When it began, the patrician and strikingly handsome Laughlin, 6'6", twenty-eight years old, a champion and pioneering skier, intimate of Ezra Pound and Gertrude Stein and heir to a Pittsburgh steel fortune, had been running the firm he founded while still at Harvard for seven years, and it was already beginning to make waves: his first publication, New Directions in Prose and Poetry (1936), included contributions from William Carlos Williams, Ezra Pound, Elizabeth Bishop, Henry Miller, Marianne Moore, Wallace Stevens, and E.E. Cummings. Williams, at thirty-one, had had some half-dozen plays produced by amateurs, with just one professional production, Battle of Angels, in Boston, a major flop that never came to New York. A compulsive scribbler since childhood, he had also written a number of stories and a great deal of verse. They met at Lincoln Kirstein’s apartment. “I saw off in an adjacent room this little man,” said Laughlin. “He was hunched over, wearing a sweater and dirty gray pants. And I said to myself, there’s someone who needs company.” And immediately they were off, talking about their favorite poets.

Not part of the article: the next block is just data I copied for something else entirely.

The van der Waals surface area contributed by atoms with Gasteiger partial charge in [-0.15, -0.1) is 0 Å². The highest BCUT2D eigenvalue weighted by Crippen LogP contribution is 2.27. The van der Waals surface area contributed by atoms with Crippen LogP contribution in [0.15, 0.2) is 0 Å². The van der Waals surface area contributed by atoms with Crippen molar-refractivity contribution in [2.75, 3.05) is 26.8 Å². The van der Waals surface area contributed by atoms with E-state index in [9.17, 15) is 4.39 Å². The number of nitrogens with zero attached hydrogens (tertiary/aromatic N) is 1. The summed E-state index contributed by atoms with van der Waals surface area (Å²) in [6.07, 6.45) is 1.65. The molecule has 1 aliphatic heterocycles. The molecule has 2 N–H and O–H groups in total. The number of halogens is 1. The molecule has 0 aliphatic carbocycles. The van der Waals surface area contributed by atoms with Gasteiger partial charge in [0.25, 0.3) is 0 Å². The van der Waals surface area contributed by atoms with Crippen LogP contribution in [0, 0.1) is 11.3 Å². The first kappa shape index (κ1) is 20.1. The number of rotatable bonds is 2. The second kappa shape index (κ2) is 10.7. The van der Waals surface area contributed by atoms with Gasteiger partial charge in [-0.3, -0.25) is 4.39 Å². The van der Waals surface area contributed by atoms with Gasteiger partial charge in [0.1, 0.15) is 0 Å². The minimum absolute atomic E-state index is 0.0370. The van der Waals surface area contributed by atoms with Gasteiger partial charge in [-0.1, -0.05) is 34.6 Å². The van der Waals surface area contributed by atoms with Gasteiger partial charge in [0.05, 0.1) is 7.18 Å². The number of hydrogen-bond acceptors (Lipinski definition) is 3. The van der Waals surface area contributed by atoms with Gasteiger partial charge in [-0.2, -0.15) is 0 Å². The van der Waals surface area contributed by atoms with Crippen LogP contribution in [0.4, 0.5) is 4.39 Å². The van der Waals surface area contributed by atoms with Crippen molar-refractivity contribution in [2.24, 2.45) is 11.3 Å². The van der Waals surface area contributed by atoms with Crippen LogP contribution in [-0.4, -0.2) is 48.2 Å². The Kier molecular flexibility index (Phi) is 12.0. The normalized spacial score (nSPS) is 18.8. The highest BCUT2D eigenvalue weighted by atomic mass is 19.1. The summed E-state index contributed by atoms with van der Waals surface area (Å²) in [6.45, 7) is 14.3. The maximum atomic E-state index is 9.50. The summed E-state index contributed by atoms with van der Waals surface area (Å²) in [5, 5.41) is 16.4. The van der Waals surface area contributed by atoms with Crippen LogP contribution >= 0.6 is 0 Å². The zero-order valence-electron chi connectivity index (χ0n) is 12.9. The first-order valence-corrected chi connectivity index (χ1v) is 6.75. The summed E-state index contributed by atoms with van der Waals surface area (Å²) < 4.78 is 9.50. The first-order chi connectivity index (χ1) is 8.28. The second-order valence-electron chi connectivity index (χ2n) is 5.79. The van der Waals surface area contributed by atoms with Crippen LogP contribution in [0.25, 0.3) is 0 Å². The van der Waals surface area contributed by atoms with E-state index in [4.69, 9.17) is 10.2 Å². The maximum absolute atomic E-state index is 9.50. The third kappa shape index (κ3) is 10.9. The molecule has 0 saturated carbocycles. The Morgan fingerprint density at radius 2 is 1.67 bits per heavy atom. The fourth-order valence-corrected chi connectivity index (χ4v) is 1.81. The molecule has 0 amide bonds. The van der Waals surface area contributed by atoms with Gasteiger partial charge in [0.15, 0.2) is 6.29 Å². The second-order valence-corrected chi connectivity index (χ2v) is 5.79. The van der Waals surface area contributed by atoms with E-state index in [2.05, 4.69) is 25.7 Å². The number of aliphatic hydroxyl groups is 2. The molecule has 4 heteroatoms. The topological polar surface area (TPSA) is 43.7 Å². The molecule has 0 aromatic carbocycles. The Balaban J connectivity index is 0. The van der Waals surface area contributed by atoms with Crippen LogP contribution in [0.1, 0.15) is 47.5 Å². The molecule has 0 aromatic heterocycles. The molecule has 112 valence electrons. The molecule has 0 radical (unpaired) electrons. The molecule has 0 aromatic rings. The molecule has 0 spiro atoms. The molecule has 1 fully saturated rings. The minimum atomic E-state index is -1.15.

Sunday, October 21, 2018
… Tenn’s Best Friend | by Simon Callow | The New York Review of Books.